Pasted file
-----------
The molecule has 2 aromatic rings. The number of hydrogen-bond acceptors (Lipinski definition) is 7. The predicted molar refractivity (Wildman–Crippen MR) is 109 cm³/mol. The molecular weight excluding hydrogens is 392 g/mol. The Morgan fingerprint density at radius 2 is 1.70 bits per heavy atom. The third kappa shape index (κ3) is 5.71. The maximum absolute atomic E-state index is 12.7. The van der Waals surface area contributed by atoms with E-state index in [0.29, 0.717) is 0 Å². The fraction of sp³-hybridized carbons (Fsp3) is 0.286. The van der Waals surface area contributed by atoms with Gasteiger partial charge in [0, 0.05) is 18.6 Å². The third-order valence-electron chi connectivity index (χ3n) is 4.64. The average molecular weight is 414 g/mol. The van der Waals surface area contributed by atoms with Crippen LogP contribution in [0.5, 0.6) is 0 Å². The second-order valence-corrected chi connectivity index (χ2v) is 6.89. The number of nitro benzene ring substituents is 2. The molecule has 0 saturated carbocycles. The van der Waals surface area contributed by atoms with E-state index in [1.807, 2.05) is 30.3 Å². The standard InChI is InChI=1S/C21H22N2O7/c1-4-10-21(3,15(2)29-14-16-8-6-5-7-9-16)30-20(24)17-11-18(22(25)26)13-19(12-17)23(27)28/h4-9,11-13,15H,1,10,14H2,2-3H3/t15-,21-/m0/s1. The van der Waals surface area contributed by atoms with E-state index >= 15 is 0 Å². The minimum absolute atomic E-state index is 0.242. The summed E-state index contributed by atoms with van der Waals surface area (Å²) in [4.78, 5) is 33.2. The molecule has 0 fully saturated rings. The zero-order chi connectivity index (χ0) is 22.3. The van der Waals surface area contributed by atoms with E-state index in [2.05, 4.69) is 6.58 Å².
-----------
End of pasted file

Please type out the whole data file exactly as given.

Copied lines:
The molecule has 2 aromatic rings. The number of hydrogen-bond acceptors (Lipinski definition) is 7. The predicted molar refractivity (Wildman–Crippen MR) is 109 cm³/mol. The molecular weight excluding hydrogens is 392 g/mol. The Morgan fingerprint density at radius 2 is 1.70 bits per heavy atom. The third kappa shape index (κ3) is 5.71. The maximum absolute atomic E-state index is 12.7. The van der Waals surface area contributed by atoms with E-state index in [0.29, 0.717) is 0 Å². The fraction of sp³-hybridized carbons (Fsp3) is 0.286. The van der Waals surface area contributed by atoms with Gasteiger partial charge in [0, 0.05) is 18.6 Å². The third-order valence-electron chi connectivity index (χ3n) is 4.64. The average molecular weight is 414 g/mol. The van der Waals surface area contributed by atoms with Crippen LogP contribution in [0.5, 0.6) is 0 Å². The second-order valence-corrected chi connectivity index (χ2v) is 6.89. The number of nitro benzene ring substituents is 2. The molecule has 0 saturated carbocycles. The van der Waals surface area contributed by atoms with E-state index in [1.807, 2.05) is 30.3 Å². The standard InChI is InChI=1S/C21H22N2O7/c1-4-10-21(3,15(2)29-14-16-8-6-5-7-9-16)30-20(24)17-11-18(22(25)26)13-19(12-17)23(27)28/h4-9,11-13,15H,1,10,14H2,2-3H3/t15-,21-/m0/s1. The van der Waals surface area contributed by atoms with E-state index >= 15 is 0 Å². The minimum absolute atomic E-state index is 0.242. The summed E-state index contributed by atoms with van der Waals surface area (Å²) in [4.78, 5) is 33.2. The molecule has 0 fully saturated rings. The zero-order chi connectivity index (χ0) is 22.3. The van der Waals surface area contributed by atoms with E-state index in [2.05, 4.69) is 6.58 Å².